Posts Tagged ‘anger’

This Moment is Real, but it is not the Only Reality

Like my dinner that ended up on the living room floor – a side effect of the constipation, which is a side effect of the nausea meds, that are used to control the nausea, which is a side effect of the chemotherapy, of course – I feel the need to work through some of my emotions and thoughts.  You have been warned.  It has not been pretty the past few days.

Days that end in Y are hard, much of the time.  The Monday after a chemotherapy are the hardest.   Here’s why:  I’m ready to feel better and return to some activity at home and in the office.  And Lydia is ready to be done with being a single parent (for all practical purposes).  And yet, the transition is stilted and fraught with landmines – physical and emotional.  In that way, that Monday can be very hard for all involved.

Tonight through tears, I cried out to God.  I told Him I was mad, but that I needed Him to meet me there.  It’s the first time that I have been able to express that emotion in prayer.  I don’t tend towards outward anger, in general.  I am much more prone to depression, which I remember somebody calling “anger toward inward.”  I suppose this is progress through the emotional side of this suffering.  I think I have a long ways to go.

I hate that my children have to come to me with their small, sweet voices to ask if I am okay, if they see me writhing in pain, or after I have lost the contents of my stomach.

I hate what this is doing to my wife, who has been a rock, but can only withstand so much.  Our marriage is as strong as ever, but this tests our endurance and patience, as we suffer together

Speaking of patience, I hate that I have so little when my children are just being children.  Never a strong suit before this, but a real test.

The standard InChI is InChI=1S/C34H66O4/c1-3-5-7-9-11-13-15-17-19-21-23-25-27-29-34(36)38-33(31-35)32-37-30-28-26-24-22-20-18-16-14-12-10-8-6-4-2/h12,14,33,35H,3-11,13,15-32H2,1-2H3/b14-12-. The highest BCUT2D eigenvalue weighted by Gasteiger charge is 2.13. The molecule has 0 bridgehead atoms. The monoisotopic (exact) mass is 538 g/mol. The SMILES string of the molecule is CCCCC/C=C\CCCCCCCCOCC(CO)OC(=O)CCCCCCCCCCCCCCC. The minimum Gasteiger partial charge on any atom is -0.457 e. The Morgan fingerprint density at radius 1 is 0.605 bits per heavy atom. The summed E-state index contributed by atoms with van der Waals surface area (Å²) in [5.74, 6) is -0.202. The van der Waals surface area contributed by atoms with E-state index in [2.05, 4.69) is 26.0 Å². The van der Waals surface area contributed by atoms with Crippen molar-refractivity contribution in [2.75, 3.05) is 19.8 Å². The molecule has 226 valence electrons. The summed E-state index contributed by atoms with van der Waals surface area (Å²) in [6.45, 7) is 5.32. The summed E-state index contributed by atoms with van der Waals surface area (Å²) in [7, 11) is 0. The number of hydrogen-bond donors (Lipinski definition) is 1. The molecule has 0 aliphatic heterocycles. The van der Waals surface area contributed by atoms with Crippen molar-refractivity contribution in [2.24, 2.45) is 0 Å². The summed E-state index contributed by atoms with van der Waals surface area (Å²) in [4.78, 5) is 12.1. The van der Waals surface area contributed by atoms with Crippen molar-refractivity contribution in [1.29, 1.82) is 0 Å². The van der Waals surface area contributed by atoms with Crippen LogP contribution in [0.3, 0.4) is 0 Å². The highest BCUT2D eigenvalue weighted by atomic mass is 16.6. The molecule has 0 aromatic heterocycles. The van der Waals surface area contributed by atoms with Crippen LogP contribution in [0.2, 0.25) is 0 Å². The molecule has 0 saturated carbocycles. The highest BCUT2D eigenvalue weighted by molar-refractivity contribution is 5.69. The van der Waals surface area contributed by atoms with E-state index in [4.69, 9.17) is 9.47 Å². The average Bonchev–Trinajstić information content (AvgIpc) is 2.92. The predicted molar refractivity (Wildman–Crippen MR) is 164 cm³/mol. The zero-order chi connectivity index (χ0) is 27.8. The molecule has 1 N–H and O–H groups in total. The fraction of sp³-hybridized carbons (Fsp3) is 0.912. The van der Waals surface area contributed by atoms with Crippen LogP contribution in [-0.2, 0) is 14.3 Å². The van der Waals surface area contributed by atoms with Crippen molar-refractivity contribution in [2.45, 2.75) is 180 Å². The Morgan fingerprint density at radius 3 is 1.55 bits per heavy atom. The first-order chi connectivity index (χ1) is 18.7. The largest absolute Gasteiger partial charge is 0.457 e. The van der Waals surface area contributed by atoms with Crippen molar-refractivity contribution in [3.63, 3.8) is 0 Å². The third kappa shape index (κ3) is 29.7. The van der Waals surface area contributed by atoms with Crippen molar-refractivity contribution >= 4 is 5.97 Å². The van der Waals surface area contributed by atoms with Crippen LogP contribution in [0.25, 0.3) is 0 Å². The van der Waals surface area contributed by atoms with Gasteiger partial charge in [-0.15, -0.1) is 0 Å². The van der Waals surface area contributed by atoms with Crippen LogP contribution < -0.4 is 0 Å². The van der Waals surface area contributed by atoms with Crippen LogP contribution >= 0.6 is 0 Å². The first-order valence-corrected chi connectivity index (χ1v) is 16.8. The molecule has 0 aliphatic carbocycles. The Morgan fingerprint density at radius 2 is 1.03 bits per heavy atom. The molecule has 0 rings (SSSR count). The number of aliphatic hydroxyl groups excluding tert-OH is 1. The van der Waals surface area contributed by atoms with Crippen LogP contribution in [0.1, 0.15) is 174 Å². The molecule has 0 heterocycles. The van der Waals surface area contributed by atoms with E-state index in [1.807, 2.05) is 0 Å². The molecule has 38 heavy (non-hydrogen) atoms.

I hate that I can’t be the pastor I want to be, though my congregation and fellow elders make no demands on me, other than to focus on my health as needed.

I wonder what they will remember about this time in their childhood.  I hope and pray that it is moments of joy, punctuated with moments of pain.  But not pain without a purpose.  May it increase their faith and understanding of need for the Lord.  I’m not sure I could stand otherwise.

I wrenched my knee, which remains painful, but I think is getting better (I hope).  I hate that it’s an added physical impediment, but I have never regretted being a dad to my son, chasing and playing tag on a scooter.  I’d do it again for the moment of joy with him, in the midst of so many joyless days.

This last cycle I lost the mental battle.  I am learning how much of this is mental, even when the physical side is the most visible.  I went into the last chemo cycle already defeated.  I can’t be sure, but I am fairly certain that that had an impact on my experience this past weekend.  I am trying to figure out how I can keep a positive spirit and attitude, but not make it about my will and ego.  I need to be strengthened by God, not self.  And yet, I am entirely sure what that looks like.  I’ve lost my way a bit in this regard.

I don’t want your sympathy (and yet, I am thankful for it) and I wish I didn’t need your prayers.  Though I do want and need them.   I’m also bad at taking advice and being cared for.  I’m just not good at it.  Typical man, I suppose.